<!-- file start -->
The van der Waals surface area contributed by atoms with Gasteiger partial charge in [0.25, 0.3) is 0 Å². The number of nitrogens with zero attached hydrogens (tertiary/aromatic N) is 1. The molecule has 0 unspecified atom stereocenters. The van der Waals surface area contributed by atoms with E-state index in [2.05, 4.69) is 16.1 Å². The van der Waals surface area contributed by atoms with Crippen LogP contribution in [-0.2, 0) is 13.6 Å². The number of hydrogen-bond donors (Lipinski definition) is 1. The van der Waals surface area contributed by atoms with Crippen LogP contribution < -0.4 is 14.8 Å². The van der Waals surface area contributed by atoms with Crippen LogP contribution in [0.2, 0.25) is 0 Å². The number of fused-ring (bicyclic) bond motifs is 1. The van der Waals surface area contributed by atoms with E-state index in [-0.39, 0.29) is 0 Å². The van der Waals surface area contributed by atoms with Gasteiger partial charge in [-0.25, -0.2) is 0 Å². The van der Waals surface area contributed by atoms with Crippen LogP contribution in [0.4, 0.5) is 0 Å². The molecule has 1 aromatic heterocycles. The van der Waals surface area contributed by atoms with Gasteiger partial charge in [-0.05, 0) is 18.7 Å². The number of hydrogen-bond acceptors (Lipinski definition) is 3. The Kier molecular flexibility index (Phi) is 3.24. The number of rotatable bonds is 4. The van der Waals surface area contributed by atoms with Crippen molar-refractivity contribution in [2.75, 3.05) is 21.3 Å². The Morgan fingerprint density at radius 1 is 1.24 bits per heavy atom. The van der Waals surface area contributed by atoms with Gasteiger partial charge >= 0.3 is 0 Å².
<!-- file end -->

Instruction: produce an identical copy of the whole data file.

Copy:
The van der Waals surface area contributed by atoms with Gasteiger partial charge in [0.25, 0.3) is 0 Å². The number of nitrogens with zero attached hydrogens (tertiary/aromatic N) is 1. The molecule has 0 unspecified atom stereocenters. The van der Waals surface area contributed by atoms with E-state index in [2.05, 4.69) is 16.1 Å². The van der Waals surface area contributed by atoms with Crippen LogP contribution in [-0.2, 0) is 13.6 Å². The number of hydrogen-bond donors (Lipinski definition) is 1. The van der Waals surface area contributed by atoms with Crippen LogP contribution < -0.4 is 14.8 Å². The van der Waals surface area contributed by atoms with Crippen LogP contribution in [0.2, 0.25) is 0 Å². The number of fused-ring (bicyclic) bond motifs is 1. The van der Waals surface area contributed by atoms with E-state index in [-0.39, 0.29) is 0 Å². The van der Waals surface area contributed by atoms with Gasteiger partial charge in [-0.25, -0.2) is 0 Å². The van der Waals surface area contributed by atoms with Crippen LogP contribution in [0.4, 0.5) is 0 Å². The molecule has 1 aromatic heterocycles. The van der Waals surface area contributed by atoms with Gasteiger partial charge in [-0.05, 0) is 18.7 Å². The number of hydrogen-bond acceptors (Lipinski definition) is 3. The Kier molecular flexibility index (Phi) is 3.24. The number of rotatable bonds is 4. The van der Waals surface area contributed by atoms with Crippen molar-refractivity contribution in [2.75, 3.05) is 21.3 Å². The Morgan fingerprint density at radius 1 is 1.24 bits per heavy atom. The van der Waals surface area contributed by atoms with Gasteiger partial charge >= 0.3 is 0 Å².